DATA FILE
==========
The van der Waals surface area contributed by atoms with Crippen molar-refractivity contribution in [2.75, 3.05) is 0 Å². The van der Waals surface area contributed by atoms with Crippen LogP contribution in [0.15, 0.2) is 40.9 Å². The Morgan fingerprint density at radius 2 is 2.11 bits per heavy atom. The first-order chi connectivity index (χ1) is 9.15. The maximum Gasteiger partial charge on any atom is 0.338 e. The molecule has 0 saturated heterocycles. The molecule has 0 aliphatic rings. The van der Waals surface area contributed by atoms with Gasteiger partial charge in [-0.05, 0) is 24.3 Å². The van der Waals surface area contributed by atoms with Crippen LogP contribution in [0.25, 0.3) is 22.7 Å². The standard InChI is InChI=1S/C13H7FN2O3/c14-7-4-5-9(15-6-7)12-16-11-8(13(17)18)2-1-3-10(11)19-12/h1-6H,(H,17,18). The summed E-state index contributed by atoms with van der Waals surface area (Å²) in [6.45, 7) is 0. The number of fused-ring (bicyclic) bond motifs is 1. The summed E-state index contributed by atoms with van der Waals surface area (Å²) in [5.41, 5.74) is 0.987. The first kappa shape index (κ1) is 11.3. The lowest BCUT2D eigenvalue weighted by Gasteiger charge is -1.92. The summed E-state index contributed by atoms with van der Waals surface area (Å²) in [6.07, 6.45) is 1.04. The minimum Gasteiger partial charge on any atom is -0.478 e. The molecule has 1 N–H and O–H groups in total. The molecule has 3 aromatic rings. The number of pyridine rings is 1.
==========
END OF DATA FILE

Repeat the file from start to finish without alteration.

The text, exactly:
The van der Waals surface area contributed by atoms with Crippen molar-refractivity contribution in [2.75, 3.05) is 0 Å². The van der Waals surface area contributed by atoms with Crippen LogP contribution in [0.15, 0.2) is 40.9 Å². The Morgan fingerprint density at radius 2 is 2.11 bits per heavy atom. The first-order chi connectivity index (χ1) is 9.15. The maximum Gasteiger partial charge on any atom is 0.338 e. The molecule has 0 saturated heterocycles. The molecule has 0 aliphatic rings. The van der Waals surface area contributed by atoms with Gasteiger partial charge in [-0.05, 0) is 24.3 Å². The van der Waals surface area contributed by atoms with Crippen LogP contribution in [0.25, 0.3) is 22.7 Å². The standard InChI is InChI=1S/C13H7FN2O3/c14-7-4-5-9(15-6-7)12-16-11-8(13(17)18)2-1-3-10(11)19-12/h1-6H,(H,17,18). The summed E-state index contributed by atoms with van der Waals surface area (Å²) in [6.45, 7) is 0. The number of fused-ring (bicyclic) bond motifs is 1. The summed E-state index contributed by atoms with van der Waals surface area (Å²) in [5.41, 5.74) is 0.987. The first kappa shape index (κ1) is 11.3. The lowest BCUT2D eigenvalue weighted by Gasteiger charge is -1.92. The summed E-state index contributed by atoms with van der Waals surface area (Å²) in [6.07, 6.45) is 1.04. The minimum Gasteiger partial charge on any atom is -0.478 e. The molecule has 1 N–H and O–H groups in total. The molecule has 3 aromatic rings. The number of pyridine rings is 1.